I learned this one years ago from TV chef Rachael Ray, and it’s as useful today as it was then. Either bring the main compost bin or garbage can nearer to the action or designate a large bowl to place on the counter to use as a temporary bin for onion skins and celery ends. If the trash or compost is closer, you’ll use it more frequently and be less likely to let the nasty stuff pile up. 

Automatic kitchen composters such as the Lomi and Mill will process your food waste into usable garden fuel or animal feed. They both cost a few hundred dollars, but go a long way in keeping your kitchen free of odors and organic waste out of the landfill.

2. Go easy on the heat

pan on stove with boiling cleaning solution

Baking soda and vinegar can remove even the most baked-on cookware stains.

David Watsky/CNET

Some recipes require high pan-surface heat to get a sear or develop a quick crust without overcooking the inside. But a lot of foods don't. Be careful not to crank the range up too high for scrambled eggs, meatballs or chicken thighs, or you'll end up with scorched pans that require soaking and scrubbing.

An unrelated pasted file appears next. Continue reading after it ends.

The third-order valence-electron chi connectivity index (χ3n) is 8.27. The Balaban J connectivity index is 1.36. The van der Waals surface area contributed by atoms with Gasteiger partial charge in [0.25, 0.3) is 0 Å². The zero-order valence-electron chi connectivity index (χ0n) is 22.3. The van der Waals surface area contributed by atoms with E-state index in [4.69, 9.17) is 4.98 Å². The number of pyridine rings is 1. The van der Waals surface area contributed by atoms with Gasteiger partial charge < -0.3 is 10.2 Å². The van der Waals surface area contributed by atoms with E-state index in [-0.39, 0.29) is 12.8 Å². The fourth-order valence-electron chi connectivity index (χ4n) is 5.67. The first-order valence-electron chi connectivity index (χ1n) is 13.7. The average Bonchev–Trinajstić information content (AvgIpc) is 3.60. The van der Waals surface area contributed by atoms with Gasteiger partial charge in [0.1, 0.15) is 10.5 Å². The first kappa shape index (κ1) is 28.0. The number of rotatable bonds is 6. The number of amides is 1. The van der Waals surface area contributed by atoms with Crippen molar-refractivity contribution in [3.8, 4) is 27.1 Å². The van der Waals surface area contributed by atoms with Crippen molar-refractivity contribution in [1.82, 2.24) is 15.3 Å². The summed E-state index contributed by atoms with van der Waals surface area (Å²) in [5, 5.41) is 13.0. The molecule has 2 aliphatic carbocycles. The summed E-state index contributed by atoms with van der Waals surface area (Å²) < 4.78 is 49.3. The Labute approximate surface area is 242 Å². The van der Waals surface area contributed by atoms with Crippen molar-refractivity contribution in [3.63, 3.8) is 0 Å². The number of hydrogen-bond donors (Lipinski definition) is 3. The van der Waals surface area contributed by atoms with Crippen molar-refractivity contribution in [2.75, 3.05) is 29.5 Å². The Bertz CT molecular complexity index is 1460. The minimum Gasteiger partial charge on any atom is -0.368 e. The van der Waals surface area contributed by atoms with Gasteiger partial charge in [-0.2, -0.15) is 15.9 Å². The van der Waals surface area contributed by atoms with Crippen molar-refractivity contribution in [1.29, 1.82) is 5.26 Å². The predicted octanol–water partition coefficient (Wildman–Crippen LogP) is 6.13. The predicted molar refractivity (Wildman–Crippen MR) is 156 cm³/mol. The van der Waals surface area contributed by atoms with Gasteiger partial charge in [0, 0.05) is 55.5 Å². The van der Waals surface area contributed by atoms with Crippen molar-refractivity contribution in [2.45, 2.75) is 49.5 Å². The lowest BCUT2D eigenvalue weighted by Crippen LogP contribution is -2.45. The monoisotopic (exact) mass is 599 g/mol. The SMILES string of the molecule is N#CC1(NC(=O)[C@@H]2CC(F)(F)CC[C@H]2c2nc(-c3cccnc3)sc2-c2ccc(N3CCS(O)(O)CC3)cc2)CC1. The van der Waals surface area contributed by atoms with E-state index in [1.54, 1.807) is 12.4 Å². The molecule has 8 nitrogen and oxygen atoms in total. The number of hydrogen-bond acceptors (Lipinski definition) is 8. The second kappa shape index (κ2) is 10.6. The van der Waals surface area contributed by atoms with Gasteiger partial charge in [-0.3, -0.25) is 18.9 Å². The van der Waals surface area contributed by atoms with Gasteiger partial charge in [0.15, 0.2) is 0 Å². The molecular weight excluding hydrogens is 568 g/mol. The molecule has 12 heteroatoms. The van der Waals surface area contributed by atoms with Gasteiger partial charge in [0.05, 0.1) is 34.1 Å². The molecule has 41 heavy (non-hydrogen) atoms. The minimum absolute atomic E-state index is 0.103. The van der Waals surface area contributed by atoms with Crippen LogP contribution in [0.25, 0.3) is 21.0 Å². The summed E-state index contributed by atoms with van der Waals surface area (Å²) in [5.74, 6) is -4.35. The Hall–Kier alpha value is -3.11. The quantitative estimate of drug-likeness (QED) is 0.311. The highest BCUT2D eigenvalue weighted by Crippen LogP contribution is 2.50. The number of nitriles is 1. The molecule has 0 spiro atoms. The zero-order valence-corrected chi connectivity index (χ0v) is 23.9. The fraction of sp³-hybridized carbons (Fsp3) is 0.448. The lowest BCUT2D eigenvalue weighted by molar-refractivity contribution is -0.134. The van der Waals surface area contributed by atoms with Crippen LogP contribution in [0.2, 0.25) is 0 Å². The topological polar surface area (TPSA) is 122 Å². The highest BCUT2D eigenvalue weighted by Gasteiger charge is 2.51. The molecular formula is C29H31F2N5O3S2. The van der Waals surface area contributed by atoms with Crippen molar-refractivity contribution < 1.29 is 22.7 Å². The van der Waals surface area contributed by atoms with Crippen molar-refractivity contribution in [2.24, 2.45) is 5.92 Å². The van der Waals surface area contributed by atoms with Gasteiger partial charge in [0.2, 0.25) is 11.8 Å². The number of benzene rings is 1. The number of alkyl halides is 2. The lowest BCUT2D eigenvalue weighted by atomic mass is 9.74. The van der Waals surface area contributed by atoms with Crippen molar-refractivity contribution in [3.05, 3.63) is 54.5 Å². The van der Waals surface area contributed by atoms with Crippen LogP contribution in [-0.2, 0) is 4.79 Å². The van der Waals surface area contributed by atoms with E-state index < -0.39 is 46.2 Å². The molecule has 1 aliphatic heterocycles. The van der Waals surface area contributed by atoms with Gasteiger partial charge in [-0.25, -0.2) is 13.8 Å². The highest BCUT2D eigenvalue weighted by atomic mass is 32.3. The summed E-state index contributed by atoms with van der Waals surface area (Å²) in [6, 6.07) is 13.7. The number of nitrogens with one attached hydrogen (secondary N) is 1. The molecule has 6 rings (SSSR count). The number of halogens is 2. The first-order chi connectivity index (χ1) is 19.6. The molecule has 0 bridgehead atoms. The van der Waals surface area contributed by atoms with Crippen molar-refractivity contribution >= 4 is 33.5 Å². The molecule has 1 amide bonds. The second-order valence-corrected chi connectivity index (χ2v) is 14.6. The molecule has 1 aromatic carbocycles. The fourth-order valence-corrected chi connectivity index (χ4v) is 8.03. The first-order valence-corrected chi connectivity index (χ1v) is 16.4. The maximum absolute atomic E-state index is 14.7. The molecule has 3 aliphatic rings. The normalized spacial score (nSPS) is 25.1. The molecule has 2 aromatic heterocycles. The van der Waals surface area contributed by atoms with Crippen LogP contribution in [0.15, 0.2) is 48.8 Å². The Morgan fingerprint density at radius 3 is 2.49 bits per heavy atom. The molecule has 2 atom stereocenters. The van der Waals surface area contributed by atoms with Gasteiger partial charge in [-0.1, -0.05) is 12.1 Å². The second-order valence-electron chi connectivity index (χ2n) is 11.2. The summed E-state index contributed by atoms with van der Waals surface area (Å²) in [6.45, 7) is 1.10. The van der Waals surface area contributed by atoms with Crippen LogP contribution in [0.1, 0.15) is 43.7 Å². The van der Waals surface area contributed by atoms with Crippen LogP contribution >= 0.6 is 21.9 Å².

If you do burn the pan, don't panic. Use these pantry staples to clean any stain from steel cookware in minutes. Here's how to clean a scorched cast-iron skillet.

3. Get yourself a splatter guard 

Splatter Döm on stove with steak inside

The Splatter Dom's open top allows you to manage the food inside without removing the guard from the pan and risking a grease-showered stove.

David Watsky/CNET

The best way to clean a mess in the kitchen is to prevent it from happening in the first place. One of the biggest sources of a dirty post-cooking kitchen is when grease pops and splatters across that pristine stovetop. A splatter guard will lessen the damage by keeping cooking oil and food in the pan. I recommend the sturdy silicone SplatterDom (read our full SplatterDom review) because it sits on the rim of the pan and allows you to keep both of your hands free for cooking. It’s also adjustable to fit two pan sizes and has a removable lid.